Cleopatra’s son with Caesar, Caesarion, was nominally sole ruler of Egypt after his mother’s death. Eleven days after her suicide, he was found after being lured back to Alexandria under false pretences of being allowed to rule in his mother’s place. Octavian ordered his murder, on advice that “Two Caesar were too many.”

With Cleopatra’s death, and Caesarion’s subsequent murder, the rule of the Ptolemaic Dynasty came to an end and Egypt became a mere Roman Province

Ems: Never-Ending-List-of-Kick-Arse-Women-Throughout-History

                                                Cleopatra

Stats:

Born: 69 BC

Died: August 30 BC

Location: Egypt (Alexandria)

Time: Ptolemaic Dynasty

Parents: Ptolemy XII Auletes, mother unknown

Children: Caesarion, Cleopatra Selene, Alexander helios, Ptolemy Philadelphus

Spouse: Ptolemy XIII, Ptolemy XIV, Marc Antony (was also involved with Julius Caesar)

Achievements: Survived her siblings and family (the Ptolemies were notorious for murdering one another), spoke seven languages (at least), was an accomplished mathematician, philosopher and chemist, was able to retain Egypt for as long as she did (she inherited a mess of an empire, with debt and drought), went toe-to-toe with Augustus and (in my opinion) if it hadn’t have been for Antony she very well could have won!

“For you, Your Majesty,” Antony said solemnly, placing the coronet on Alexander’s head, where it was all but lost in his thick curls. “And you.” He had one for Selene, this one with more poppies. She accepted regally.

“Well done,” he said. “You see, that queenly gesture comes from you,” he said to me. “It’s inherited, not learned.”

I put my arms around their shoulders. Antony seemed inordinately proud of them, as if they were the only children he had ever had.

—  The Memoirs of Cleopatra - Margaret George

On this day in history, August 12th, two thousand and forty five years ago, Cleopatra VII, the last active ruler of Ancient Egypt, committed suicide.

Eleven days previously, her husband Marc Antony had already done the same. The couple had been engaged in a civil war against Octavian, the great nephew of Julius Caesar who had been declared his legal heir. During the final battle in Alexandria, Antony suffered serious desertions among his troops and lost the fight. Upon his return, he falsely heard Cleopatra had killed herself and fell on his sword.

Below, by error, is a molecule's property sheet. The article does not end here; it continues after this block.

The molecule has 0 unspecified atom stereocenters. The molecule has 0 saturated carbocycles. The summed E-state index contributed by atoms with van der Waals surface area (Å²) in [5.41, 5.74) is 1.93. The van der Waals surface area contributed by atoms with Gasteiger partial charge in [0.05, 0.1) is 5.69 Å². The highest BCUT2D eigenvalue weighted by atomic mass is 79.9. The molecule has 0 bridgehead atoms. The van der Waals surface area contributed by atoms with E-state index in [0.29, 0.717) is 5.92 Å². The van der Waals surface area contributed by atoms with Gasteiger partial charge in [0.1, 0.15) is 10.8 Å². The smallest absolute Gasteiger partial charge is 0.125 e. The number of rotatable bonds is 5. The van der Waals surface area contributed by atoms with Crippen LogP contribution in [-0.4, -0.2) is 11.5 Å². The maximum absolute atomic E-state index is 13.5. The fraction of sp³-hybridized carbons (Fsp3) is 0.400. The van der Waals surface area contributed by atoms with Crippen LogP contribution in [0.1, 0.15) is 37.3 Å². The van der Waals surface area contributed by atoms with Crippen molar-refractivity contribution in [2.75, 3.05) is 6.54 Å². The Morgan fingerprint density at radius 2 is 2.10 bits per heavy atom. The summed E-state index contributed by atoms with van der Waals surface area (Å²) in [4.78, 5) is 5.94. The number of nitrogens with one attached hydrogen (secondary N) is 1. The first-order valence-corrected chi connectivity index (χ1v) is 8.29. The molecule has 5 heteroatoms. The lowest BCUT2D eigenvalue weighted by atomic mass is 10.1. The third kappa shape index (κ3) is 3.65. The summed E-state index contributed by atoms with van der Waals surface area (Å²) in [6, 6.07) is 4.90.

After Antony’s death, Octavian arrived in Egypt and effectively took Cleopatra and her children by Antony prisoner. She had sent her eldest son Caesarion, her only living child with Caesar, away for his own safety. She knew that Octavian planned for her to march in chains behind his chariot during his triumph parade, and would very likely have her killed afterwards. Rather than suffer such humiliations and indignity, she chose to take her own life.

Popular history and mythology leads us to believe that she was killed by inducing an asp to bite her, after having locked herself in her mausoleum with her two handmaidens. However, many modern scholars believe that she instead took a mixture of poisons, since the venom of an asp does not cause a quick or painless death. Octavian and his men found her too late to do anything, Cleopatra was already dead and one handmaiden, Iras, was nearly dead on the floor. The second, Charmian, was straightening the Queen’s diadem. According to legend, one of the men asked if this was well done of her mistress, and she shot back “Very well done, as befitting the descendant of so many noble Kings.”

Upon her death, Octavian honoured her wish to be buried in her mausoleum at Antony’s side. He took her children with Antony, the twins Cleopatra Selene and Alexander Helios, along with their younger brother, Ptolemy Philadelphus, to Rome with him as prisoners of sorts. They were fated to march in his triumph parade in their mother’s place, the chains so heavy they could hardly walk. After this they were given to Octavian’s sister Octavia, who had been Antony’s third wife, to look after.

Cleopatra’s son with Caesar, Caesarion, was nominally sole ruler of Egypt after his mother’s death. Eleven days after her suicide, he was found after being lured back to Alexandria under false pretenses of being allowed to rule in his mother’s place. Octavian ordered his murder, on advice that “Two Caesar were too many.”

With Cleopatra’s death, and Caesarion’s subsequent murder, the rule of the Ptolemaic Dynasty came to an end and Egypt became a mere Roman Province.